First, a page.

Monday, August 28, 2006

The 12th District: In the Shadow of John Kasich

It's an amazing fact of life, when you get down to it, how little most of us know about the people who represent us or aspire to represent us. During the hours I spent yesterday updating this blog to get it into campaign fighting trim, I knew maybe two-thirds of the people who are standing for the offices I'll be voting for come November, and I did that well only because I knew the incumbents.

The single most startling discovery I made is that Bob Shamansky is running to become the next Congressman from the 12th District, which happens to be my district now that I've moved from Clintonville, which was in the 15th District, long dominated by two formidable Republicans, first Chalmers P. Wylie and now Deborah Pryce. During the time I lived in Clintonville (1996-2003), the chance of unseating Pryce was pretty much zilch. Things weren't a lot better in the 12th District, where the hard-charging John Kasich had been Congressman since first winning election in 1982.

Kasich gained the office by defeating this self-same Bob Shamansky, 88,335 votes to 82,753. (A Libertarian candidate, Russell A, Lewis, received 3,939 votes, most of which would otherwise have gone to Kasich.) [See this link for 12th District election results.]

Shamansky had been in office only two years, having handily beaten 12-term Republican Samuel L. Devine, known in some quarters as "the Abominable No-Man" because of his penchant for voting against everything that might disturb the status quo. The 1980 vote was 108,690 for Shamansky and 98,110 for Devine: an impressive performance, particularly in a district that has been gerrymandered to favor Republican candidates for as long as I can recall. I can only guess why Shamansky lost after only a single term, despite the advantage of incumbency. The demographics of the district probably hurt, especially in an off-year election, and Shamansky was unfortunate to have to square off with perhaps the best natural politician to come out of central Ohio in, well, forever.

I can't say I ever liked Kasich. It was a purely personal thing. Interested in politics and aware that Kasich was sure to run a first-class campaign, as a 22-year old college senior I placed a call to his headquarters and volunteered to work for him. An hour or two later Kasich phoned back, his voice far more bold and booming than necessary. He was apparently under the impression that I had significant previous experience and at first behaved as if I were someone worth trying to impress. Once he divined that I had simply worked for a couple of campaigns in very minor capacities, he didn't bother to hide the fact that he had no time for the likes of me. I could go to his headquarters and stuff envelopes. Over and out!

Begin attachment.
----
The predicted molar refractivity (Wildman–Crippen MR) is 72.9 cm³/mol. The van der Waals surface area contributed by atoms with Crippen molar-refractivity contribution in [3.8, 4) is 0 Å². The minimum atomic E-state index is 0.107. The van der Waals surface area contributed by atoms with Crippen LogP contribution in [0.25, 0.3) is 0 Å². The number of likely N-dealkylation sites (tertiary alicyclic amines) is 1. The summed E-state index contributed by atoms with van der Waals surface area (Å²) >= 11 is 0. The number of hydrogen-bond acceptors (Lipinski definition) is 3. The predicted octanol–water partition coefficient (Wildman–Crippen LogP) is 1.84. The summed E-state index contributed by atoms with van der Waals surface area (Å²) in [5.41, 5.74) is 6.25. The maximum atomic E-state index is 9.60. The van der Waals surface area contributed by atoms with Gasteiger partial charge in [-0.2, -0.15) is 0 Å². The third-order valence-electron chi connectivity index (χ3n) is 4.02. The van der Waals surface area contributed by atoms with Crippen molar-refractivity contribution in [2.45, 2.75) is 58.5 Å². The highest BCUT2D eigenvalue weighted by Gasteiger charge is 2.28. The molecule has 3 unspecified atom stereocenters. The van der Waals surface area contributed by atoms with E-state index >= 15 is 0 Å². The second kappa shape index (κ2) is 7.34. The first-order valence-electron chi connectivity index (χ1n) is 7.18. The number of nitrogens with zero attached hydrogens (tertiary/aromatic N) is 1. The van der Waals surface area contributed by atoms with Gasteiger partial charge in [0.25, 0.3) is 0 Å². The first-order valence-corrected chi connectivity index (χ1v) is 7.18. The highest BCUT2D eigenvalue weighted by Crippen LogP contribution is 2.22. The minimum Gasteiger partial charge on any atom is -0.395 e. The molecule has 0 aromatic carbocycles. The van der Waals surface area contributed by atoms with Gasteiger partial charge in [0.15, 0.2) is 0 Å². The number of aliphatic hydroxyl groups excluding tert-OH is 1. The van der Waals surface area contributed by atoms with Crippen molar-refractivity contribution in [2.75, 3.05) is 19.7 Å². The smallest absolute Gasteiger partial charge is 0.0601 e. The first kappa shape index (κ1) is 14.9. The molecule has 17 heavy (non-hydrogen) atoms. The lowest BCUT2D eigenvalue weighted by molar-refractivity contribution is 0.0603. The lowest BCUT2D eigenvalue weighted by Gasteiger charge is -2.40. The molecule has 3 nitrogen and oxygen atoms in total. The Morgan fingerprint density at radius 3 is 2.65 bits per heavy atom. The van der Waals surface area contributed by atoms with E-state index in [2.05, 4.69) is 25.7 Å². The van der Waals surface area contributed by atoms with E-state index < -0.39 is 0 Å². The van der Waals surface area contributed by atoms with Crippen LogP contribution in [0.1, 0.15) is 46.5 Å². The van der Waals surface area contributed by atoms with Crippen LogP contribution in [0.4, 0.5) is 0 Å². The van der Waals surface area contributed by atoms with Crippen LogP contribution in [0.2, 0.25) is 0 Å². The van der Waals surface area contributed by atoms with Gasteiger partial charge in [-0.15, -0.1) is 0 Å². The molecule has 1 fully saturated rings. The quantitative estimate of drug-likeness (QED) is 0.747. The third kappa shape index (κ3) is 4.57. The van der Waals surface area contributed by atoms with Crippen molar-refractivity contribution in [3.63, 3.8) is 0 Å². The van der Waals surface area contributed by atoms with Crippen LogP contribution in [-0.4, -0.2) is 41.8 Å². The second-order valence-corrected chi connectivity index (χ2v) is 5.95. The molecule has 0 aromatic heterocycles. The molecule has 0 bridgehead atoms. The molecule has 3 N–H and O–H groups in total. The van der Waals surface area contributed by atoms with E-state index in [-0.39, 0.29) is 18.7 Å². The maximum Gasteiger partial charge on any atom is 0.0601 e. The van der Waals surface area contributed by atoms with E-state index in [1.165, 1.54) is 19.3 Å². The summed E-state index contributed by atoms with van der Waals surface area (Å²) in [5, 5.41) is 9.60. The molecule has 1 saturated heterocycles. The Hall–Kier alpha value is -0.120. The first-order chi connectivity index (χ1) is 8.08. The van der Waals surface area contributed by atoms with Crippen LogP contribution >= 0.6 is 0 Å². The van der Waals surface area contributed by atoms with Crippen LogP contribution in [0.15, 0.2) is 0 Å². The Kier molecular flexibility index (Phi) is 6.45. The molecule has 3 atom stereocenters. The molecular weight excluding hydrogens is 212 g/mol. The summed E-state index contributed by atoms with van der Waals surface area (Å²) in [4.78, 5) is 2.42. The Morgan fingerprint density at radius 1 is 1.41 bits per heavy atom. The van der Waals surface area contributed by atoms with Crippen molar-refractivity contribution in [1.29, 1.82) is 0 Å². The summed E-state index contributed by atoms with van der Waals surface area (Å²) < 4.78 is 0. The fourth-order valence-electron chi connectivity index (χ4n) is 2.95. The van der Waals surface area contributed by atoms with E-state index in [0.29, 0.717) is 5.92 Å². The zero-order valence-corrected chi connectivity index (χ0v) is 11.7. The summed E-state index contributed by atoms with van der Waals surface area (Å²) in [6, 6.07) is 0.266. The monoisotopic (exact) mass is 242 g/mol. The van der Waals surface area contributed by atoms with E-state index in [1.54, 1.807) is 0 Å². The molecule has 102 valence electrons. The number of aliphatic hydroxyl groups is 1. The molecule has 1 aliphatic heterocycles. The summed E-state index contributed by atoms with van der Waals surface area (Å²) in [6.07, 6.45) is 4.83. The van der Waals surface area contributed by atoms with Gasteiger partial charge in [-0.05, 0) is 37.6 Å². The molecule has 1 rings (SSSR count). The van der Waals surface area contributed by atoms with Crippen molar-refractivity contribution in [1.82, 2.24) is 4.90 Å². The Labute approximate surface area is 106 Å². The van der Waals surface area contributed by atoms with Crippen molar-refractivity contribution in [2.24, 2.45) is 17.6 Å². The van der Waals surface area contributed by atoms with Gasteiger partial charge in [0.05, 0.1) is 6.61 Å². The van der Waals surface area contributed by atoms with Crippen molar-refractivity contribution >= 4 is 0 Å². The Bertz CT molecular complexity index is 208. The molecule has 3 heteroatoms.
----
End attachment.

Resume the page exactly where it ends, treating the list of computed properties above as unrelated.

I have had one or two other encounters like that with politicians. They say you can measure a person by how well or poorly they treat those who can be of no use to them. By that standard, Kasich failed to cut the mustard.

But what the hell. Kasich did run a great campaign, he handily bested Shamansky, and once he got the 12the District seat, beat the crap out of every candidate that challenged him. After a while the Ohio Democratic Party couldn't get anyone of real stature to run against him.

Not only that, Kasich became a prominent figure in Congress, especially after the Republicans won control in 1994, and his name was sometimes bruited about as a possible presidential candidate. He might even have run but for the fact that when his best opportunity came, in 2000, the annointed one was . . . George W. Bush, son of an ex-president. With no new worlds to conquer in Congress and, I would guess, no scope for a U.S. Senate run because Republicans already held both Ohio seats, Kasich decided to pursue other opportunities in business and the media. He was then just 48 years old.

I suspect his ship has sailed in terms of a run for the presidency, but as late as October 2000 -- despite his dutiful support for Bush -- Kasich still told a New York Times reporter he'd like to be president some day.

[O]only the next time he will not be so starry-eyed. ''I was not prepared for the fact that money was the dominating factor,'' he said.

The solution, he says, is to eliminate the $1,000 limits on individual contributions so that a candidate can raise a significant amount of seed money from relatively few people.

''No more pied piper for John Kasich,'' he said. ''Pied pipers don't win in America.''